Don't Worry, He Won't Get Far on Foot


It’s actually been 23 years since Joaquin Phoenix and director Gus Van Sant worked together, when Phoenix appeared in Van Sant’s 1995 To Die For.

Of course Van Sant was already familiar with the Phoenix clan by then, having paired his brother River with fellow heartthrob Keanu Reeves for his 1991 film My Private Idaho.

This reunion sees the pair tell the real life story of artist John Callahan.

boom reviews Don't Worry, He Won't Get Far on Foot
I just can't wait for the next Adele album.

Everybody likes a drink or two, but unfortunately for John (Phoenix), he can’t stop there. So much so that he can’t even leave his house without an alcoholic beverage on his person.

Some friends of his invite him to a party, where he meets the super friendly Dexter (Jack Black). Dexter tells him that this party is lame, and he knows of a far better one to go to, where the girls are ten times hotter. Taking that kind of level of hotness into consideration, John agrees.

They aren’t in that great a hurry however, and, despite having their fair share of drinks already, decide to stop off at a bar and top up. Needless to say, the fact that both decide to get back in the car and drive to the party, is a massive mistake.

Next thing John knows, he’s waking up in hospital and discovers he’s paralysed from the chest down.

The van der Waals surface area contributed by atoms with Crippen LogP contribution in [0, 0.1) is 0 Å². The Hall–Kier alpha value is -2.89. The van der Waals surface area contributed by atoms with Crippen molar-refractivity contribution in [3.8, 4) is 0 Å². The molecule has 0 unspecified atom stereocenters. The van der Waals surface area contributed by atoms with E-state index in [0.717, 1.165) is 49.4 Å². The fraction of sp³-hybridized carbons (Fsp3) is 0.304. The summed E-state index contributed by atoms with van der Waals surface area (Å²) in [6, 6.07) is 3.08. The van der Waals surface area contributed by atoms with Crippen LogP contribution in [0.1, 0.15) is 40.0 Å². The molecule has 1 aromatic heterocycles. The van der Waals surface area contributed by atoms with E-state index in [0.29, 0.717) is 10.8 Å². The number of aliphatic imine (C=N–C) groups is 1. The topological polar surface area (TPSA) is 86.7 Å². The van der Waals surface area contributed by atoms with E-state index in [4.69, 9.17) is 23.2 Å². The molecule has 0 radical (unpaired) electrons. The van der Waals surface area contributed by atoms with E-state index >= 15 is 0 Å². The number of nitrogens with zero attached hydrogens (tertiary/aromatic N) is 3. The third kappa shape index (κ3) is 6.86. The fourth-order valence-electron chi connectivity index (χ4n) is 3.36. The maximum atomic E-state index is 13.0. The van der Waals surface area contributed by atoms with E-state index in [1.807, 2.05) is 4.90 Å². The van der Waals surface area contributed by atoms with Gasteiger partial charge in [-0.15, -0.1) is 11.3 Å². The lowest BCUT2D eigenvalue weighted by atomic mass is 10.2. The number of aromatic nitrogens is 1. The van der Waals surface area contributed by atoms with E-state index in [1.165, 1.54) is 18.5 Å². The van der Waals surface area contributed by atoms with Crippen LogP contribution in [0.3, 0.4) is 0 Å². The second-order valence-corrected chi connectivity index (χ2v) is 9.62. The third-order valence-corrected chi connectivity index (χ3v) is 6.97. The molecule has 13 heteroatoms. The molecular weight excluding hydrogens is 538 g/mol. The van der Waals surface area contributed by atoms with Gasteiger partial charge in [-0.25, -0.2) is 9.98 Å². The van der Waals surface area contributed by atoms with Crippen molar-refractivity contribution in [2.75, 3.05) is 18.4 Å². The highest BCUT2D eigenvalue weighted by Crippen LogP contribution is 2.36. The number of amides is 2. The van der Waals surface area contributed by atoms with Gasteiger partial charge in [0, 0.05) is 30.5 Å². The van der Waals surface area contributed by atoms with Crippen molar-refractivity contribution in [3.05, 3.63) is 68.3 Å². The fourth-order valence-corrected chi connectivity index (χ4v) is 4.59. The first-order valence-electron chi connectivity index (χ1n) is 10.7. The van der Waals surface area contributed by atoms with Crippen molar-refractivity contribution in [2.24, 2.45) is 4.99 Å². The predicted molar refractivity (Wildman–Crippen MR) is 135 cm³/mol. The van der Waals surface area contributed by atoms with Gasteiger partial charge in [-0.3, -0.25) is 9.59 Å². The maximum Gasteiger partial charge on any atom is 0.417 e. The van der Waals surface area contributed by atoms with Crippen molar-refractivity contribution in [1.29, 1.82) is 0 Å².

Even when he’s released, and now in a motorised wheelchair, John can’t leave the drink alone. Realising he has a real drinking problem, he decides to attend AA, where he meets the charming Donnie Green (Jonah Hill), who runs the meeting.

It’s there that he not only comes face to face with his demons, including his estranged relationship with his mother, but also discovers that despite his disability, he still has the ability to draw, which ends up giving him a newfound sense of hope.

boom reviews Don't Worry, He Won't Get Far on Foot
Can you tell what it is yet?

As you would expect from Phoenix, who has more than just a touch of the method about him, this is a part he thoroughly throws himself into, as John is far from your average leading man material.

Van Sant, in his own imitable style, shoots with no gloss nor sheen, giving the film a worthy down-to-earth feeling.

Unfortunately this lack of shine also reflects in the script. The narrative is not only a tad choppy, but the dialogue is also on the flat side. What’s left is a bunch of oddball characters with little in the way of direction. Even the main character’s discovery of being able to draw quirky cartoons, which he eventually became renowned for, feels almost like an afterthought.

Considering the array of talent on board, including Rooney Mara and musicians Beth Ditto and Sonic Youth’s Kim Gordon in acting roles, and a vibrant soundtrack by Danny Elfman, John Callahan’s story seems to get lost in the background somehow, with incidental characters somehow stealing more screen time.

If only Van Sant had managed to focus on what was already an interesting story about a fascinating man, this feature would have been far more accessible.

we give this three out of five